When a problem happens, time is of the essence. You need to act quickly to respond to concerns or criticism. Immediately responding to negative and possibly incorrect information leaves less time for those thoughts to resonate with people and more time for your company’s message to be heard. As we’ve seen with BP’s current situation, it can be difficult to repair the damage done by inaccurate information and the perception that you haven’t acted quickly enough, i.e. how many barrels of oil were actually flowing from the well. Planning ahead reduces the time spent trying to organize communications efforts – time that you won’t have in the event of an emergency.
It is important to be coordinated, confident and caring. In times of trouble, one of the most important things a company can do is to portray strength, organization, confidence and capability. A strong front can go a long way toward easing fears and erasing misconceptions. Having a plan in place that employees are comfortable and familiar with reduces uncertainties and helps those involved react with confidence. It shows customers and shareholders that the company is capable of handling difficult situations with poise. Also, the public wants to see that your organization is genuinely concerned for those affected and that you truly want to make it right.
Advanced planning ensures all the necessary pieces are in place. Does your company have someone that is prepared to serve as a spokesperson? Will the website handle heavy traffic if it receives a surge of visitors? Have you built relationships with relevant media? These are just a few of the many questions faced during a crisis that take time to answer and cannot be adequately addressed in a hectic and short amount of time.
If properly prepared, crisis situations can reveal unique communications opportunities.While it’s not entirely true that there’s no such thing as bad publicity, it is important to look for the silver linings and opportunities that can present themselves during troubled times.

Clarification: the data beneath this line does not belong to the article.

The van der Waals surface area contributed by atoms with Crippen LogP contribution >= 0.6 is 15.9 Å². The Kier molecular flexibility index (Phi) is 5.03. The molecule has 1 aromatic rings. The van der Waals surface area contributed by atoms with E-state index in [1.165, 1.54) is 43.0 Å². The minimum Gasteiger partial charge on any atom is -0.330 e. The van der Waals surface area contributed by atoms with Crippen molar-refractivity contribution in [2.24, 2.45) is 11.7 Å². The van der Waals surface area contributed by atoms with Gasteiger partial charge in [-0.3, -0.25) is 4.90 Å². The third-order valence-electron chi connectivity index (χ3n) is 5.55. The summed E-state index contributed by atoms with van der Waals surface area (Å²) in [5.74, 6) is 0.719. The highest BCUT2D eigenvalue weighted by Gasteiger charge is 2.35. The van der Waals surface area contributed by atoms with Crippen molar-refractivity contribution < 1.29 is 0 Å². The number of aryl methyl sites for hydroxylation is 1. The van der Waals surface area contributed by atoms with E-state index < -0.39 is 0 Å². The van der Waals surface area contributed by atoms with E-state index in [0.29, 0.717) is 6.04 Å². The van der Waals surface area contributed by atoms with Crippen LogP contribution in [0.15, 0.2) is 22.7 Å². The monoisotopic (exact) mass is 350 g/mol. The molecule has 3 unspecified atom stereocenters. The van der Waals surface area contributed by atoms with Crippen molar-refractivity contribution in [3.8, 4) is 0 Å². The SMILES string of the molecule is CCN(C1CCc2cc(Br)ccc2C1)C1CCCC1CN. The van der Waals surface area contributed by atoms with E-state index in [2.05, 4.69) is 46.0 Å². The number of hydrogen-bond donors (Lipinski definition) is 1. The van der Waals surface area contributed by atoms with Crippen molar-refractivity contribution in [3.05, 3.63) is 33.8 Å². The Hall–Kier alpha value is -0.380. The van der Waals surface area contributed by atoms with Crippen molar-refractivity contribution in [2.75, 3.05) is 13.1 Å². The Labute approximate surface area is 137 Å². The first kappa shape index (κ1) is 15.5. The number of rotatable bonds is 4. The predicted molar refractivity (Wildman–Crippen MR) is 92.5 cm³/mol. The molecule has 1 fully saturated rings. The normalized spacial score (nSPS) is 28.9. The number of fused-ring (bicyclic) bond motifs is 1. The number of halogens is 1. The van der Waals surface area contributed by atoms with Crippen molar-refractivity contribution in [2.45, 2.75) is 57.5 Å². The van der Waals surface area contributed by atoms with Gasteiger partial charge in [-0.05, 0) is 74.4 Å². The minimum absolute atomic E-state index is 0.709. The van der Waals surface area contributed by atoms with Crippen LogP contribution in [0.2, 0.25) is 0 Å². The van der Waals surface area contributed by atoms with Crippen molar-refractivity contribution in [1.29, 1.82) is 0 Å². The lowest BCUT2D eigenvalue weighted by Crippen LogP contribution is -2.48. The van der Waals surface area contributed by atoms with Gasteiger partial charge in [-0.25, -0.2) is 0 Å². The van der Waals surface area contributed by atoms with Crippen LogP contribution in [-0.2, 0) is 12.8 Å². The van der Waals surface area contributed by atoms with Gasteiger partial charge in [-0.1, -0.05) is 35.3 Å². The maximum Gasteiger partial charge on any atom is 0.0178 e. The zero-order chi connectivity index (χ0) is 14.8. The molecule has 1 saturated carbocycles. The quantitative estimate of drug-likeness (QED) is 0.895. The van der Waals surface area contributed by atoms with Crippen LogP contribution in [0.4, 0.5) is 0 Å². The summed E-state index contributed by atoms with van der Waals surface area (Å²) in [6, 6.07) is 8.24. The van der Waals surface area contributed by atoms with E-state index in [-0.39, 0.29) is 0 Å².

• Increased website traffic – A company’s website is one of its greatest advocates and platforms for getting its message out. Always have your company’s website prepared for a crisis situation by making sure the site highlights the company’s capabilities and strengths and that it is able to handle high traffic.
• Open dialog – When a crisis happens, you’re immediately thrown into a conversation. Once the dust settles and that conversation ends, it’s important to continue that dialog. Use the doors that opened through that situation to continue your company’s communications efforts. When participating in these conversations, don’t forget about the role social media and networking sites now play.
• Opportunities to show growth and improvement – One of the ways to keep the conversations going is by continuing to provide feedback on some of the issues that were discussed. For example, maybe your company strengthened its safety requirements after an accident. Take that opportunity to highlight the company’s initiative to improve and protect its employees.
• Identify weaknesses – In the same way troubled times reveal opportunities, they undoubtedly uncover weaknesses. Thoroughly evaluate your company’s communications efforts after a crisis, as well, and identify areas that need improvement. You’ll be even more prepared should another problem arise.
A comprehensive, integrated crisis communications plan can be a lengthy and time-consuming process, but it’s a sound investment.
Foster Marketing Communications can help you put that plan together – or hone it. And, you can be sure we’ll be there to support you if a crisis happens.